Updated April 27, 2019
Several states passed Marketplace Facilitator Tax laws in 2017. These set of laws shifted the burden of sales tax collection from individual sellers to marketplace facilitators. What is a marketplace facilitator? Amazon states:
A Marketplace Facilitator is defined as a marketplace that contracts with third party sellers to promote their sale of physical property, digital goods, and services through the marketplace.
Learn more about the states that have passed similar legislation from Amazon’s Marketplace Tax page.
Even though 3rd party sellers won’t have to collect and remit sales tax to the states that have passed similar legislation, they still have to account for what Amazon collects and remits.
This accounting will serve as evidence that sales tax has been received and paid for Amazon sales in those states. You should still consult with your accountant regarding your tax situation even though Amazon collects and remits on your behalf. If you want to see available sales tax services, visit our list of Amazon tools and services.
Here’s how SellerZen handles the Marketplace Facilitator Tax
Even though sellers never receive sales tax collected by Amazon for marketplace taxes, SellerZen still records these transactions to an account.
Since Amazon credits and debits the tax amount on the invoice, SellerZen will do the same thing for documents imported to QuickBooks Online. As a result, the Marketplace Facilitator bank account will always have a balance of $0.00.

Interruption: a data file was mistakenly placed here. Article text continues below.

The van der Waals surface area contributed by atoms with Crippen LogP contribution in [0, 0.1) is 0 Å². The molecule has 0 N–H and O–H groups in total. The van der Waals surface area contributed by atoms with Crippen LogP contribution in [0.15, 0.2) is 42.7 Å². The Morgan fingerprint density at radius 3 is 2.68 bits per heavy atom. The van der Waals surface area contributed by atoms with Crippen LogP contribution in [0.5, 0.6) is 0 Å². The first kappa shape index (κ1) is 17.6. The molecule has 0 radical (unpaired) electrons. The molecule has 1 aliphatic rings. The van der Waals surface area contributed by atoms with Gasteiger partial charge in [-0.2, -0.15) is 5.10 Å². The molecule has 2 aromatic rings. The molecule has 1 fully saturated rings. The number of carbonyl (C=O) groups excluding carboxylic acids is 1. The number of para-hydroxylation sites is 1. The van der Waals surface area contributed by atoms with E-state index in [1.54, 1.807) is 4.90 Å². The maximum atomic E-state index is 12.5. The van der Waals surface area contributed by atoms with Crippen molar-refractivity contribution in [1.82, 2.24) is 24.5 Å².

Sellers will need to create a Marketplace Facilitator Tax bank account (Type: Bank and Detail Type: Cash on hand) and a service item called Marketplace Facilitator Tax that is linked to the Marketplace Facilitator Bank account.
Sellers can run a report on this bank account to see all transactions with marketplace taxes, or they can export the report and sort to see the amounts for each state.
Why is this important?
Having a record of the marketplace tax transactions is important. With the service item and bank account, QuickBooks Online sales transactions will accurately reflect sales documents on Amazon.
The Wayfair ruling means that more and more states will eventually require marketplaces like Amazon to collect and remit sales tax.
While that’s an additional source of revenue for the states, it means increased costs for marketplace sellers to comply with the new laws. It’s uncertain now whether Amazon will collect and remit for all states for a fee or if sellers will have to seek out services and solutions. The only certainty is that consumers will have to pay more not just because of sales tax, but also because of increased costs born by merchants for compliance.
Need a step-by-step guide to QuickBooks Online accounting for your Amazon orders? Check out our Amazon to QuickBooks Online accounting series: